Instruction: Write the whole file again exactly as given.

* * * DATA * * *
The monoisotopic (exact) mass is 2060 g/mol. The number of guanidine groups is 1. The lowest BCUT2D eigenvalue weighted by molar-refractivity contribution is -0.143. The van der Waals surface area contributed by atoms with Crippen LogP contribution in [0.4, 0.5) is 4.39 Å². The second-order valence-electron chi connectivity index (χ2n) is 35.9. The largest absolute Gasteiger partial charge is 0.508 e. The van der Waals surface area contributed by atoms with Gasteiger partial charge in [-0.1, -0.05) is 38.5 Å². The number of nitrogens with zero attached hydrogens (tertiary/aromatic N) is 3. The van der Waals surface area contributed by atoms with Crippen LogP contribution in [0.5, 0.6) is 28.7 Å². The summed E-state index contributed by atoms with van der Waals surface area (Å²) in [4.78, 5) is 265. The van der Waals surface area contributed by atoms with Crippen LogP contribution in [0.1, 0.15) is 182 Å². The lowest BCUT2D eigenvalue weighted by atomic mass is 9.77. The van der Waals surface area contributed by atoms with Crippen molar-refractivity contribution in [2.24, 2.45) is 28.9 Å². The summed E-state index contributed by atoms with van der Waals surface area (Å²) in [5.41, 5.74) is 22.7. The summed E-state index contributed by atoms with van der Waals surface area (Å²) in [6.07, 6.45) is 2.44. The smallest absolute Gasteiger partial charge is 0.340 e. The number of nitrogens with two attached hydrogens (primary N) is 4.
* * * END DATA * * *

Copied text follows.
The monoisotopic (exact) mass is 2060 g/mol. The number of guanidine groups is 1. The lowest BCUT2D eigenvalue weighted by molar-refractivity contribution is -0.143. The van der Waals surface area contributed by atoms with Crippen LogP contribution in [0.4, 0.5) is 4.39 Å². The second-order valence-electron chi connectivity index (χ2n) is 35.9. The largest absolute Gasteiger partial charge is 0.508 e. The van der Waals surface area contributed by atoms with Gasteiger partial charge in [-0.1, -0.05) is 38.5 Å². The number of nitrogens with zero attached hydrogens (tertiary/aromatic N) is 3. The van der Waals surface area contributed by atoms with Crippen LogP contribution in [0.5, 0.6) is 28.7 Å². The summed E-state index contributed by atoms with van der Waals surface area (Å²) in [4.78, 5) is 265. The van der Waals surface area contributed by atoms with Crippen LogP contribution in [0.1, 0.15) is 182 Å². The lowest BCUT2D eigenvalue weighted by atomic mass is 9.77. The van der Waals surface area contributed by atoms with Crippen molar-refractivity contribution in [2.24, 2.45) is 28.9 Å². The summed E-state index contributed by atoms with van der Waals surface area (Å²) in [5.41, 5.74) is 22.7. The summed E-state index contributed by atoms with van der Waals surface area (Å²) in [6.07, 6.45) is 2.44. The smallest absolute Gasteiger partial charge is 0.340 e. The number of nitrogens with two attached hydrogens (primary N) is 4.